Security Market Segment LS
Monday, 30 July 2012 17:52

Mac Crisis (aka Morcut) malware is in the wild


More information is emerging about the Crisis malware first spotted earlier this month. It's a nasty piece of spyware.

Earlier in July, Intego reported the discovery of a new Mac Trojan which it named Crisis.

At the time, the company said it had not been detected in the wild, but it turns out that was not correct.

Intego officials now say a sample of the malware was submitted to VirusTotal by security researchers at DefensiveLab, who obtained the files from a Moroccan journalist whose computer was infected with Crisis.

"[I]t appears that this infection is part of a larger attack that is being targeted against a group of independent Moroccan journalists who received an award from Google for their efforts during the Arab Spring revolution," Intego reported on its website.

The company also says the malware is being deployed via a Java and Flash exploits.

Details about the malware's effects are also emerging.

According to Intego, once installed it 'phones home' to collect more malware that captures user activity on Adium, Skype, Microsoft Messenger, Safari and Firefox.

Skype audio traffic, Messenger and Adium messages, and Safari and Firefox URLs and screengrabs are captured and sent to a remote server.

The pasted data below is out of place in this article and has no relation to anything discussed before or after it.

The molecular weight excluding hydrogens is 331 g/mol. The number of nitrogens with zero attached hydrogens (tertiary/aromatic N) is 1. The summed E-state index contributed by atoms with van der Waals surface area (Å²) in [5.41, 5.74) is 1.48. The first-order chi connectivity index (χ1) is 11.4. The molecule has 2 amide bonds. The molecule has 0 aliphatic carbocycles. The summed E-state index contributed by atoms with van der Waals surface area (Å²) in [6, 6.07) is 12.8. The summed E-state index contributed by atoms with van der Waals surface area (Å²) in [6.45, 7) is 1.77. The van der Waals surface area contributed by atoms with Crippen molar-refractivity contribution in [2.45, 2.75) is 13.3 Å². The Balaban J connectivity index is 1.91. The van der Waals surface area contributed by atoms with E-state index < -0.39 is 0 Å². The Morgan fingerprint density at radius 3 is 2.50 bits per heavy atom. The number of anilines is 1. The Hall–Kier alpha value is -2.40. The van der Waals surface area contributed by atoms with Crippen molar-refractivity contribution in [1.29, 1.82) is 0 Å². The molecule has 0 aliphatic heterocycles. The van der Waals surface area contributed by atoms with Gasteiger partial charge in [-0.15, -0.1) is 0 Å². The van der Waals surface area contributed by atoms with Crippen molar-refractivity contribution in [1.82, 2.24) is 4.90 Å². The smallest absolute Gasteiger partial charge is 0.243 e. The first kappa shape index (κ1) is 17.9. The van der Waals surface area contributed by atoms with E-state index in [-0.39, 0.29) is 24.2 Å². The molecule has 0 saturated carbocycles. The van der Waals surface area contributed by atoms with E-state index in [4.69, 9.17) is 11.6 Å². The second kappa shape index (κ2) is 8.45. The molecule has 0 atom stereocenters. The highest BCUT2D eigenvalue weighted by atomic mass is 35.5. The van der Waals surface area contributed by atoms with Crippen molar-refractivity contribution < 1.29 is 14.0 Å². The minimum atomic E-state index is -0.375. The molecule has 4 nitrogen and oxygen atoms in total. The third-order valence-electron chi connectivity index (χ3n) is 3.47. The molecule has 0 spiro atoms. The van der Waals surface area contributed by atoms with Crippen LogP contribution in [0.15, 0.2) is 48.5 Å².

Sophos' analysis says Morcut (its preferred name for Crisis) can also control or monitor mouse coordinates, location, the built-in iSight camera, the internal microphone, keystrokes, the contents of the clipboard, calendar data and alerts, Address Book contacts, and more.

Intego officials note that some of the capability appears to come from a commercial malware package sold by a company called Remote Control System DaVinci for €200,000.

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Stephen Withers

Stephen Withers is one of Australia¹s most experienced IT journalists, having begun his career in the days of 8-bit 'microcomputers'. He covers the gamut from gadgets to enterprise systems. In previous lives he has been an academic, a systems programmer, an IT support manager, and an online services manager. Stephen holds an honours degree in Management Sciences and a PhD in Industrial and Business Studies.

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